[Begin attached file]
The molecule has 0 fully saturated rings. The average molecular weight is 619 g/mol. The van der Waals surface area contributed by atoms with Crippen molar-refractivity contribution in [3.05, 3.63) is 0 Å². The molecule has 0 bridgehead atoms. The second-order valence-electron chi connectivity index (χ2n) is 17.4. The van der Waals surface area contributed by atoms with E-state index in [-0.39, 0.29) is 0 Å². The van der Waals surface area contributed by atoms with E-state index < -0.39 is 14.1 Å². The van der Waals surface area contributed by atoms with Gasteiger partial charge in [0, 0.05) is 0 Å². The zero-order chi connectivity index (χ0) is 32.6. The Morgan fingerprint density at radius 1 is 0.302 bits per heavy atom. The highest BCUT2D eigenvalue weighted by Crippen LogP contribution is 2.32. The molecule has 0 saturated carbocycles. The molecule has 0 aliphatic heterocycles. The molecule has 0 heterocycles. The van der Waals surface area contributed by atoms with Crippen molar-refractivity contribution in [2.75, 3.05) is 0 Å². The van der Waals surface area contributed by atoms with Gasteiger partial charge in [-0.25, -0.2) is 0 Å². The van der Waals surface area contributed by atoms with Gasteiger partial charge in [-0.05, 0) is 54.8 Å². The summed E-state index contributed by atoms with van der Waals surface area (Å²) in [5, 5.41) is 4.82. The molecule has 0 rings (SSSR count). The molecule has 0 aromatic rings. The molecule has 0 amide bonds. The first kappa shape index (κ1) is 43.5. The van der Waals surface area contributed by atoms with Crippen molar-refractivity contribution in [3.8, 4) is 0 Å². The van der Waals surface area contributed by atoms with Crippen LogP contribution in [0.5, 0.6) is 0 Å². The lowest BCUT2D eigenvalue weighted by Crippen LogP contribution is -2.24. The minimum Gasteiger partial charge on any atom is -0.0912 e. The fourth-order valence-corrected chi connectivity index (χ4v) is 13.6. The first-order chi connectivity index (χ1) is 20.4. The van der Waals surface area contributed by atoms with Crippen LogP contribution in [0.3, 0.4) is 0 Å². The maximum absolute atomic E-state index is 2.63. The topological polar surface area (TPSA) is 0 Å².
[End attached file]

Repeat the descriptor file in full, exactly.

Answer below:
The molecule has 0 fully saturated rings. The average molecular weight is 619 g/mol. The van der Waals surface area contributed by atoms with Crippen molar-refractivity contribution in [3.05, 3.63) is 0 Å². The molecule has 0 bridgehead atoms. The second-order valence-electron chi connectivity index (χ2n) is 17.4. The van der Waals surface area contributed by atoms with E-state index in [-0.39, 0.29) is 0 Å². The van der Waals surface area contributed by atoms with E-state index < -0.39 is 14.1 Å². The van der Waals surface area contributed by atoms with Gasteiger partial charge in [0, 0.05) is 0 Å². The zero-order chi connectivity index (χ0) is 32.6. The Morgan fingerprint density at radius 1 is 0.302 bits per heavy atom. The highest BCUT2D eigenvalue weighted by Crippen LogP contribution is 2.32. The molecule has 0 saturated carbocycles. The molecule has 0 aliphatic heterocycles. The molecule has 0 heterocycles. The van der Waals surface area contributed by atoms with Crippen molar-refractivity contribution in [2.75, 3.05) is 0 Å². The van der Waals surface area contributed by atoms with Gasteiger partial charge in [-0.25, -0.2) is 0 Å². The van der Waals surface area contributed by atoms with Gasteiger partial charge in [-0.05, 0) is 54.8 Å². The summed E-state index contributed by atoms with van der Waals surface area (Å²) in [5, 5.41) is 4.82. The molecule has 0 rings (SSSR count). The molecule has 0 aromatic rings. The molecule has 0 amide bonds. The first kappa shape index (κ1) is 43.5. The van der Waals surface area contributed by atoms with Crippen molar-refractivity contribution in [3.8, 4) is 0 Å². The van der Waals surface area contributed by atoms with Crippen LogP contribution in [0.5, 0.6) is 0 Å². The lowest BCUT2D eigenvalue weighted by Crippen LogP contribution is -2.24. The minimum Gasteiger partial charge on any atom is -0.0912 e. The fourth-order valence-corrected chi connectivity index (χ4v) is 13.6. The first-order chi connectivity index (χ1) is 20.4. The van der Waals surface area contributed by atoms with Crippen LogP contribution in [0.3, 0.4) is 0 Å². The maximum absolute atomic E-state index is 2.63. The topological polar surface area (TPSA) is 0 Å².